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Queen of Soul: The Best of Aretha Franklin
A lot or a little?
The parents' guide to what's in this music.
What parents need to know
Parents need to know that Queen of Soul: The Best of Aretha Franklin is a 24-song (single-CD) compilation of hits by the legendary soul singer, widely regarded one of the greatest vocalists of all time. Every song here made it to the Top 20 on the Billboard "Hot 100" singles chart in the 1960s and '70s, and most are bona fide classics, including "Respect," "Chain of Fools," "(You Make Me Feel Like) a Natural Woman," "Think," "Baby I Love You," and "I Say a Little Prayer," to name only a handful. Most of Franklin's songs are about relationships, both good and bad, with a fair number dealing with mean, mistreating men and messy breakups. But love-gone-wrong rarely sounds this good. The album offers a blend of up-tempo soul numbers and lush ballads.
What's the story?
The incomparable singer Aretha Franklin sang gospel music exclusively until she was 18 and then brought her amazing range and heartfelt style to secular songs -- although you could still hear a lot of "church" in everything she did when her incredible string of smash singles started in the late '60s. QUEEN OF SOUL: THE BEST OF ARETHA FRANKLIN is a compilation of 24 hits she recorded for the Atlantic label between 1967 and 1974 and includes all her best-known songs. (She also had hits for Arista Records in the '80s, but those are not part of this package.)
Is it any good?
There's never been anyone quite like Aretha Franklin, who has been widely imitated but never surpassed when it comes to soul singing. But is it possible to have too much of a good thing? Twenty-four songs and 75 minutes is a heaping dose of unbridled soulful passion. All the classic hits are here, such as "Think," "Spanish Harlem," "Respect," "Chain of Fools," "(You Make Me Feel Like) a Natural Woman," "Baby I Love You," "I Say a Little Prayer," "(Sweet, Sweet Baby) Since You've Been Gone," "Ain't Nothing Like the Real Thing," and "Son of a Preacher Man."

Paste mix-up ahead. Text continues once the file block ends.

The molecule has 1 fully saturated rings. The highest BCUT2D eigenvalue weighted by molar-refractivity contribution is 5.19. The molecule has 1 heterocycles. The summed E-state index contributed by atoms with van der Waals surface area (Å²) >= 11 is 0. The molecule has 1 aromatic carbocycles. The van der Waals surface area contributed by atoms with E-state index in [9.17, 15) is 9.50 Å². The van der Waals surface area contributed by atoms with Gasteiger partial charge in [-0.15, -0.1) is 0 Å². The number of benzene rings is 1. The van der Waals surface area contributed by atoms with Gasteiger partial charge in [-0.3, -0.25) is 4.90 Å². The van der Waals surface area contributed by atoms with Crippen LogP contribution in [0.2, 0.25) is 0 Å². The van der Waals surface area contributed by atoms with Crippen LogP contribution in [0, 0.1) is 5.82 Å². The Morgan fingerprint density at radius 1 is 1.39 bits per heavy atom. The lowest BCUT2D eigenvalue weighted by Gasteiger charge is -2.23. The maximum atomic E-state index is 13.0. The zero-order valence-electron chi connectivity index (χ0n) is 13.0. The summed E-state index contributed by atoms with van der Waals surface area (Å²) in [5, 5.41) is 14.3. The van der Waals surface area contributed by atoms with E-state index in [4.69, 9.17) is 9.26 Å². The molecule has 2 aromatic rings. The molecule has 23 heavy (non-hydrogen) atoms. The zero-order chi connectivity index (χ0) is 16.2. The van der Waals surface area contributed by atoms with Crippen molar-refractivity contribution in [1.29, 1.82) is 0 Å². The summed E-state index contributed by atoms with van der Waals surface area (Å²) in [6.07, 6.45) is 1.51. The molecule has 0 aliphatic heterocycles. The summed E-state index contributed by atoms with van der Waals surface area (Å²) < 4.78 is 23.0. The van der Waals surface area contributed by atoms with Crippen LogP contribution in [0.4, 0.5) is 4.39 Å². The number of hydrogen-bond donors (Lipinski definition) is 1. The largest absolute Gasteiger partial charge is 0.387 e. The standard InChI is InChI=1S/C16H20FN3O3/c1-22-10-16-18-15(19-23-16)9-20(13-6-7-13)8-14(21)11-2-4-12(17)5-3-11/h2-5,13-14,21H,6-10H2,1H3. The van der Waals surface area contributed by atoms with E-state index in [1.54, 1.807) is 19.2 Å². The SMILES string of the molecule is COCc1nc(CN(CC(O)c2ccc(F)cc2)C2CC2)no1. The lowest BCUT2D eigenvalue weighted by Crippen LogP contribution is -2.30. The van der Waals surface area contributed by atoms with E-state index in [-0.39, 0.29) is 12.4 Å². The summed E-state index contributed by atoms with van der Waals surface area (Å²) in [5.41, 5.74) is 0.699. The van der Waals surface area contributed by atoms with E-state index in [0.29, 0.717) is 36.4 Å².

Some of the lesser-known second-tier hits are delightful, too: the funky, James Brown-ish "Rock Steady," the '50s-influenced "Don't Play That Song (You Lied)," the country-tinged "Do Right Woman, Do Right Man," and a stirring, gospel-drenched rendering of "Bridge over Troubled Water." But there also are a fair number of easy-listening ballads that are not particularly compelling -- although all are magnificently sung. And the Aretha-ized version of The Beatles' "Eleanor Rigby" (which is arranged to sound like "Respect") falls under the category of "Nice try, Lady Soul...but no."
Talk to your kids about ...
Families can talk about Aretha Franklin's role in pop and R&B history. Why do you think she was nicknamed the Queen of Soul?
Can you hear Aretha Franklin's influence in other singers, male or female? Name a few contemporary soul artists, and discuss how the genre has both evolved and stayed true to its roots.
Why do you think Franklin's songs have continued to stay popular? What makes an artist "iconic"?